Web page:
Justin Bieber’s “Love Yourself” played from the radio. My mom had just picked me up from my grandma’s house, and we were on our way to my uncle’s place to pick up the car I would use during my visit home to California. As we were cruising down the road, Biebs’ croons waft from out of the speakers, and my mom told me something momentous:
“I actually like some of his songs.”
I chuckled and let her know that it’s nothing to be ashamed of, as it’s generally agreed that Bieber’s latest album is lit af. “What Do You Mean?” is a banger, nobody can resist getting down to “Sorry,” and there’s just something damn infectious about “Love Yourself.” Purpose was a successful comeback in every way.
But maybe my mom felt a little embarrassed about enjoying a musician largely known for his legion of teen fans—Beliebers. Or perhaps she’s sort in the same camp as me: totally into his music but still iffy about him as a public figure, given some of the messed up shit he’s done to earn the title of “fuckboi” in my eyes.
Either way, my mother’s confession made me glad to be home. And being the #millennial that I am, I shared the moment on social media. Prime mom content, you know? I looked forward to my little sister eventually seeing the tweet and reveling in our parent’s candor.
Little did I know that my Twitter mentions would soon be pummeled by the power of Beliebing.
"I actually like some of his songs" my mom on Justin Bieber
— gabe bergado (@gabebergado) February 18, 2016
I put my phone away after tweeting the above and didn’t end up looking at it for a couple of minutes (I had stumbled upon my old Razr knockoff, which ended up in my cousins’ backyard, and was marveling at Pokémon stickers still intact from a 3rd-grade decoration session). But when I pulled my phone back out and saw the avalanche of Twitter notifications, I let out an astonished “oh my gosh.”
Beliebers were going gaga, liking, retweeting, and throwing me the occasional follow. It was a Belieber barrage. It wasn’t as if I’d even tagged @JustinBieber, or caught a trending topic. I’m not sure which Belieber was first to engage with the tweet, but I’m guessing one must have just been searching “Justin Bieber” on Twitter—or maybe they get Google Alerts—and from that moment, it was on its way to worship by countless other Beliebers on Twitter. This is one of my most popular tweets by far, having racked up over 700 retweets and 800 likes.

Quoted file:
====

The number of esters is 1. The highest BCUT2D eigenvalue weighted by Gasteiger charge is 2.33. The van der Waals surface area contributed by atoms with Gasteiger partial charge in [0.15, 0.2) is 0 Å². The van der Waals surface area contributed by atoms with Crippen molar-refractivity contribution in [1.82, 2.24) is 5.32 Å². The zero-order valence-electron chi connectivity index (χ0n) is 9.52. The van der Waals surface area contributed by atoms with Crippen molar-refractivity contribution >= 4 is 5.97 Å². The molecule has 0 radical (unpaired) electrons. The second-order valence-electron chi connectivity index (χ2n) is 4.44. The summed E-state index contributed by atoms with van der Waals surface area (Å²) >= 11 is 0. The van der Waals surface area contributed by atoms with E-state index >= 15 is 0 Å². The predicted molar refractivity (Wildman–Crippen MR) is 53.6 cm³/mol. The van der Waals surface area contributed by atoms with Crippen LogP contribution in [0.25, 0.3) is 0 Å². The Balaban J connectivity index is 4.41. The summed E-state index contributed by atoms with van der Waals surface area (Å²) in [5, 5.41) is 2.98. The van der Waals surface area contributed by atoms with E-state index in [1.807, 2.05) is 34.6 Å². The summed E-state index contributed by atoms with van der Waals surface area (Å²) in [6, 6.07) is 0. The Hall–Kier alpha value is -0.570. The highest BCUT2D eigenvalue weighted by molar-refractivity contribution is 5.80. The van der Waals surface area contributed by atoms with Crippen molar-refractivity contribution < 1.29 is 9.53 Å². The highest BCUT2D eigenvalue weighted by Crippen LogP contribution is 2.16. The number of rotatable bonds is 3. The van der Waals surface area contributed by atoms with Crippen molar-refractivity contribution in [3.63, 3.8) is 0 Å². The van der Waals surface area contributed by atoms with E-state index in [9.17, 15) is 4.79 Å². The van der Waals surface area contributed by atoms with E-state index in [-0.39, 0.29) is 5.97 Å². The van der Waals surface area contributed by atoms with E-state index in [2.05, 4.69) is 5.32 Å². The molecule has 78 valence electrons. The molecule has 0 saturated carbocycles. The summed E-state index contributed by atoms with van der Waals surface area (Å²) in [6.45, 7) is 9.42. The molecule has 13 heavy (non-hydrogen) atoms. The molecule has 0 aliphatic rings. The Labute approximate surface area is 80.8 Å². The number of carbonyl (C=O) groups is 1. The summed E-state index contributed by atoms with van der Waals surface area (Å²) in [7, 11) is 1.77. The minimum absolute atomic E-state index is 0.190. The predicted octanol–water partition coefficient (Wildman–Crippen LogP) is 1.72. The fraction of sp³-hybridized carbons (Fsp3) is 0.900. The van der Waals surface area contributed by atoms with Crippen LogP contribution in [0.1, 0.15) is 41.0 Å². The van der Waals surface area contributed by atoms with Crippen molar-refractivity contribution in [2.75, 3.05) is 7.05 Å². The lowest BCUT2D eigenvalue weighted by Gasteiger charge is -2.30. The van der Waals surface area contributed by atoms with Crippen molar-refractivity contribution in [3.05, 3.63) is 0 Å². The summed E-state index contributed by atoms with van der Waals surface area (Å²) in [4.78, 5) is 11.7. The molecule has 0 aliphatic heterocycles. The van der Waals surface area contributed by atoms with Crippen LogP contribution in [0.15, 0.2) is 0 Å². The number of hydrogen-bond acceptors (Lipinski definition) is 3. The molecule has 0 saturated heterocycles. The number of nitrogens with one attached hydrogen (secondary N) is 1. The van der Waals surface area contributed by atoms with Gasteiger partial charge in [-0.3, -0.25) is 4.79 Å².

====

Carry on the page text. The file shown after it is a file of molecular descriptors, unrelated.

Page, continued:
Bieber himself has 76 million followers—millions more than some of your everyday celebrities. His personal tweets get tens of thousands of hearts and RTs for merely existing; his retweets ensure massive attention for their sources. This is the dude who found a girl by putting a call out for help from his Instagram cronies. And while Bieber himself is unlikely to ever see or acknowledge my tweet, his diehard fans went to town with it.
— Justin Bieber (@justinbieber) February 19, 2016
— Justin Bieber (@justinbieber) February 16, 2016
The likes of @RAUHLSBABE4EV3R, @hudsonxbieber, @kami___bieber, @yoloxbieber, and similar handles accelerated the tweet’s exploding popularity. Display names and Twitter bios that promoted Bieber’s Purpose or noted when the musician finally followed back consumed my notifications. Some people had avatars of themselves, but many featured various Biebers. Pouty-lipped Bieber, Calvin Klein-clad Bieber, shirtless and buff and making-me-somewhat-attracted-to-him Bieber. There were personal Twitter accounts, ones that looked like Bieber bots, and many that just looked like dedicated fan profiles.
Some users professed their love for my mom—she was actually cool in their eyes.
Other Twitter accounts, most likely bots, used the tweet to advance their own advertising: @stickydildo let me know that if I wanted a DM from the tattooed Canadian himself, I could check their profile to find out how.
Back in 2014, Kurt Wagner wrote about an experience similar to mine. He was followed by none other than the Biebs himself, only to see more than 150 Beliebers copy their idol’s actions and follow him within 24 hours.
The flare that tipped Beliebers off on Wagner is the mere fact that Bieber started following the reporter. It’s like when the popular kid in school talks to someone new: All of the underlings who follow the popular kid’s every move do likewise.
But without an official endorsement, it all comes down to what you say—and not just any mention of Bieber on the Internet will lead his admirers to lovingly swarm you Twitter. I somehow tugged at the heartstrings of these Beliebers. Most people have a mom, and I’m guessing many of these Beliebers are in a “my parents don’t understand me!” phase. So when they hear that a mom is on their side, praising someone they so fanatically treasure, they can’t help but be overjoyed.
As for my mom’s take on all this: “I’m helping you get attention!”
Photo via Gabe Bergado/Instagram | Remix by Jason Reed